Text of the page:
Euro Futures Volatility Forecast (10/07/2011)

The last week we forecasted a bearish movement of Euro futures whilst the suggested profit target for potential short positions was within the 1.4300 – 1.4350 and our analysis proved very profitable and reliable once again. Particularly, the market opened at 1.4497 dropped to 1.4387 on Tuesday, closed at 1.4283 on Wednesday, touched 1.4328 on Thursday and plummeted to 1.4226 on Friday: a great trade!!!

The actual volatility is 0.7% (11.1% annualised) and the TGARCH plot is visibly displaying a downward sloping curve highlighting that the conditional variance should probably diminish over the next trading hours. Consequently, a plummeting volatility is a signal that the bear movement of Euro futures ran out of steam and that the price action should now be able to recover.

Furthermore, the 1.4120 is a crucial level and, in the past, proved to be a fairly stable support which has been broken only after several attempts, which lasted even 2 weeks. Also, Euro futures recovered very quickly all the time they broke through the aforementioned threshold meaning that many investors and traders need a very good fundamental reason to keep shorting Euro at this point.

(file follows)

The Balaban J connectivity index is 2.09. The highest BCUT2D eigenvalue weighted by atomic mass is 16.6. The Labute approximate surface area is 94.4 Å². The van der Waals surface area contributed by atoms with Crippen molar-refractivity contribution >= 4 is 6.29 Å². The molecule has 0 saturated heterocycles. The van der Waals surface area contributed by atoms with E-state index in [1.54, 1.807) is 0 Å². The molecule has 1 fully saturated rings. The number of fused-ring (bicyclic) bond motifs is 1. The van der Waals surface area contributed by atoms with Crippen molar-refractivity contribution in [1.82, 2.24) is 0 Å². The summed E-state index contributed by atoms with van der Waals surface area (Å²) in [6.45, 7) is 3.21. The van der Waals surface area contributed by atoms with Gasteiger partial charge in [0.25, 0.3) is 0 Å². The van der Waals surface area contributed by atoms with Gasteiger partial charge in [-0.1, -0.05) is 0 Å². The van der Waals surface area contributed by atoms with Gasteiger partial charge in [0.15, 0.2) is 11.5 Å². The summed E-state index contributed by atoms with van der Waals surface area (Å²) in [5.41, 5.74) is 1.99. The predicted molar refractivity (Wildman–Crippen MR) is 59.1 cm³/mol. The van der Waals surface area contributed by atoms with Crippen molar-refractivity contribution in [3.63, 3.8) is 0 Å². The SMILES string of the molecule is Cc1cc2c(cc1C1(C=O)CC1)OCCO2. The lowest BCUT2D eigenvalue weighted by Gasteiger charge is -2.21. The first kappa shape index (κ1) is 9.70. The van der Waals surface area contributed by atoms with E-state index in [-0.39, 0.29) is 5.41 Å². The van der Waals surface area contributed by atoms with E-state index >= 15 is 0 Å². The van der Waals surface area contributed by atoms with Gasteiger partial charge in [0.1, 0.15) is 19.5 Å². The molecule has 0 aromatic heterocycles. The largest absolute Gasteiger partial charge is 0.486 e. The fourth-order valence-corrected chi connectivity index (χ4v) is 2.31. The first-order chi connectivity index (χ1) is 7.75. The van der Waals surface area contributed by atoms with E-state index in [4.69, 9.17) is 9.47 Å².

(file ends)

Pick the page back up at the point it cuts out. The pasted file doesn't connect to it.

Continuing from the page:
Moreover, many market participants should now decide which of the 2 most important currencies in the world is the one more jeopardised by the post-crisis effects: US or Europe?

Since the future does not appear to be sparkling for both US and EU, at least in the short term, investors and traders will have to decide which is the least painful between the hammer and the anvil.

The HyperVolatility team is moderately bullish Euro futures because the plummeting in the price action did not produce much variance meaning that many market participants did not close their long positions or at least did not reverse them, hence, we are expecting a low volatility environment which should push the price back into the 1.445 – 1.45 area by Friday.

Lately, under a macroeconomic point of view we think many investors got used to Portugal’s sovereign debt problems and Greece instability but the US disappointing job figures were not expected by so many people.

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